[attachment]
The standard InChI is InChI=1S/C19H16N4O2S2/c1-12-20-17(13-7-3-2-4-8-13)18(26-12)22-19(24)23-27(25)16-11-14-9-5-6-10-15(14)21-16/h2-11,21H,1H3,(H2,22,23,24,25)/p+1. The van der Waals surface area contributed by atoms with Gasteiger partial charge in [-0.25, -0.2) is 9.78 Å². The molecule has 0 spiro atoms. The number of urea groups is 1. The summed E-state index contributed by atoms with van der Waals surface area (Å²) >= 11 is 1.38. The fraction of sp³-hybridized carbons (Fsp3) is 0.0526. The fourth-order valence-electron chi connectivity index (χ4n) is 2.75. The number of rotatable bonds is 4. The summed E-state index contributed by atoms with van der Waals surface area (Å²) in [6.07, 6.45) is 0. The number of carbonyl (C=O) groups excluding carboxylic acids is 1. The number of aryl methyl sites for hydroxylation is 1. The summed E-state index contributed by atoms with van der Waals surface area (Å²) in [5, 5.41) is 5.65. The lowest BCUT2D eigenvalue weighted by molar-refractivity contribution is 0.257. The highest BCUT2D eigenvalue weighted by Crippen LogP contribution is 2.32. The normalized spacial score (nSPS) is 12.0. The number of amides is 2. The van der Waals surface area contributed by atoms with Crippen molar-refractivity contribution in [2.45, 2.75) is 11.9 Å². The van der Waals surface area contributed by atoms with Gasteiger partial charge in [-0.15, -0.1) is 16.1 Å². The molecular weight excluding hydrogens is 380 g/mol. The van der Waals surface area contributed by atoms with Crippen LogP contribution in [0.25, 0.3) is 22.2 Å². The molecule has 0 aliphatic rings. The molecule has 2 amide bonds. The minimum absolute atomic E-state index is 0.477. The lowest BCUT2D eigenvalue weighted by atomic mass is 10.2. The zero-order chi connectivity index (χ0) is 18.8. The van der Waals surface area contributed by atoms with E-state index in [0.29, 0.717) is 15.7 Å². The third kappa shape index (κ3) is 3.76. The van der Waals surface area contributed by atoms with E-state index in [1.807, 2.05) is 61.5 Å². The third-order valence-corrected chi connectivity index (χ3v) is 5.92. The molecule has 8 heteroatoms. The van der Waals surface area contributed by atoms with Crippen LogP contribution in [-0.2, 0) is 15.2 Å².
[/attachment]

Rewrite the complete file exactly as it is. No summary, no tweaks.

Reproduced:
The standard InChI is InChI=1S/C19H16N4O2S2/c1-12-20-17(13-7-3-2-4-8-13)18(26-12)22-19(24)23-27(25)16-11-14-9-5-6-10-15(14)21-16/h2-11,21H,1H3,(H2,22,23,24,25)/p+1. The van der Waals surface area contributed by atoms with Gasteiger partial charge in [-0.25, -0.2) is 9.78 Å². The molecule has 0 spiro atoms. The number of urea groups is 1. The summed E-state index contributed by atoms with van der Waals surface area (Å²) >= 11 is 1.38. The fraction of sp³-hybridized carbons (Fsp3) is 0.0526. The fourth-order valence-electron chi connectivity index (χ4n) is 2.75. The number of rotatable bonds is 4. The summed E-state index contributed by atoms with van der Waals surface area (Å²) in [6.07, 6.45) is 0. The number of carbonyl (C=O) groups excluding carboxylic acids is 1. The number of aryl methyl sites for hydroxylation is 1. The summed E-state index contributed by atoms with van der Waals surface area (Å²) in [5, 5.41) is 5.65. The lowest BCUT2D eigenvalue weighted by molar-refractivity contribution is 0.257. The highest BCUT2D eigenvalue weighted by Crippen LogP contribution is 2.32. The normalized spacial score (nSPS) is 12.0. The number of amides is 2. The van der Waals surface area contributed by atoms with Crippen molar-refractivity contribution in [2.45, 2.75) is 11.9 Å². The van der Waals surface area contributed by atoms with Gasteiger partial charge in [-0.15, -0.1) is 16.1 Å². The molecular weight excluding hydrogens is 380 g/mol. The van der Waals surface area contributed by atoms with Crippen LogP contribution in [0.25, 0.3) is 22.2 Å². The molecule has 0 aliphatic rings. The molecule has 2 amide bonds. The minimum absolute atomic E-state index is 0.477. The lowest BCUT2D eigenvalue weighted by atomic mass is 10.2. The zero-order chi connectivity index (χ0) is 18.8. The van der Waals surface area contributed by atoms with E-state index in [0.29, 0.717) is 15.7 Å². The third kappa shape index (κ3) is 3.76. The van der Waals surface area contributed by atoms with E-state index in [1.807, 2.05) is 61.5 Å². The third-order valence-corrected chi connectivity index (χ3v) is 5.92. The molecule has 8 heteroatoms. The van der Waals surface area contributed by atoms with Crippen LogP contribution in [-0.2, 0) is 15.2 Å².